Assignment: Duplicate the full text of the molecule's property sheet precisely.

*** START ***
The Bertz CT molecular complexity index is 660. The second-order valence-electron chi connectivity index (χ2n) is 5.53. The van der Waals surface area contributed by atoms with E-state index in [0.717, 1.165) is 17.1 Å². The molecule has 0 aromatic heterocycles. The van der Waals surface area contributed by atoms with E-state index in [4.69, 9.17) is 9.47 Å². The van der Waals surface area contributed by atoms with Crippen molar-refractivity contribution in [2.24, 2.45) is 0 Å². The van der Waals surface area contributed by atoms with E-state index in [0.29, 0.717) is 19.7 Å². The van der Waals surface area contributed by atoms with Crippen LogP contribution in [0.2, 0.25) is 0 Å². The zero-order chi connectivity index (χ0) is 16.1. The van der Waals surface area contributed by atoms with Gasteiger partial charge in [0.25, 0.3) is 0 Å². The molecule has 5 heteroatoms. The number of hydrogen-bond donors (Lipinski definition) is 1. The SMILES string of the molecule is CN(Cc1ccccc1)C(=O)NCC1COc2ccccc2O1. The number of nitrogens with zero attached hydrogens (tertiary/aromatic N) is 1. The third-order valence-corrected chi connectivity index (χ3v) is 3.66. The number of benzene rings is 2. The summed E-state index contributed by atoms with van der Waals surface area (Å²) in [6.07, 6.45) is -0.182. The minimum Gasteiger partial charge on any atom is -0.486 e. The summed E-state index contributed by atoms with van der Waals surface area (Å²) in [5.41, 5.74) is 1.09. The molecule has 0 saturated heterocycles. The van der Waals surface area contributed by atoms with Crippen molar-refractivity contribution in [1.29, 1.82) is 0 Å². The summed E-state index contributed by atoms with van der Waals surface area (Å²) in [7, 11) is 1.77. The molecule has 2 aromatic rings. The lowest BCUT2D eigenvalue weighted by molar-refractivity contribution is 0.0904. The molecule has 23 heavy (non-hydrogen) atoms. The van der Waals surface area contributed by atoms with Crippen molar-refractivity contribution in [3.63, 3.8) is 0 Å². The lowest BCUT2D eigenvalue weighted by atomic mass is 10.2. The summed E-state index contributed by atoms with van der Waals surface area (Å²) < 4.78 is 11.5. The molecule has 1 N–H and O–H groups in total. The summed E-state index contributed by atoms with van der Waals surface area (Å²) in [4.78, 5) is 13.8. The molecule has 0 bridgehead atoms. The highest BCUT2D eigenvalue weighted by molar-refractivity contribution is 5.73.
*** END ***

The Bertz CT molecular complexity index is 660. The second-order valence-electron chi connectivity index (χ2n) is 5.53. The van der Waals surface area contributed by atoms with E-state index in [0.717, 1.165) is 17.1 Å². The molecule has 0 aromatic heterocycles. The van der Waals surface area contributed by atoms with E-state index in [4.69, 9.17) is 9.47 Å². The van der Waals surface area contributed by atoms with Crippen molar-refractivity contribution in [2.24, 2.45) is 0 Å². The van der Waals surface area contributed by atoms with E-state index in [0.29, 0.717) is 19.7 Å². The van der Waals surface area contributed by atoms with Crippen LogP contribution in [0.2, 0.25) is 0 Å². The zero-order chi connectivity index (χ0) is 16.1. The van der Waals surface area contributed by atoms with Gasteiger partial charge in [0.25, 0.3) is 0 Å². The molecule has 5 heteroatoms. The number of hydrogen-bond donors (Lipinski definition) is 1. The SMILES string of the molecule is CN(Cc1ccccc1)C(=O)NCC1COc2ccccc2O1. The number of nitrogens with zero attached hydrogens (tertiary/aromatic N) is 1. The third-order valence-corrected chi connectivity index (χ3v) is 3.66. The number of benzene rings is 2. The summed E-state index contributed by atoms with van der Waals surface area (Å²) in [6.07, 6.45) is -0.182. The minimum Gasteiger partial charge on any atom is -0.486 e. The summed E-state index contributed by atoms with van der Waals surface area (Å²) in [5.41, 5.74) is 1.09. The molecule has 0 saturated heterocycles. The van der Waals surface area contributed by atoms with Crippen molar-refractivity contribution in [1.29, 1.82) is 0 Å². The summed E-state index contributed by atoms with van der Waals surface area (Å²) in [7, 11) is 1.77. The molecule has 2 aromatic rings. The lowest BCUT2D eigenvalue weighted by molar-refractivity contribution is 0.0904. The molecule has 23 heavy (non-hydrogen) atoms. The van der Waals surface area contributed by atoms with Crippen molar-refractivity contribution in [3.63, 3.8) is 0 Å². The lowest BCUT2D eigenvalue weighted by atomic mass is 10.2. The summed E-state index contributed by atoms with van der Waals surface area (Å²) < 4.78 is 11.5. The molecule has 1 N–H and O–H groups in total. The summed E-state index contributed by atoms with van der Waals surface area (Å²) in [4.78, 5) is 13.8. The molecule has 0 bridgehead atoms. The highest BCUT2D eigenvalue weighted by molar-refractivity contribution is 5.73.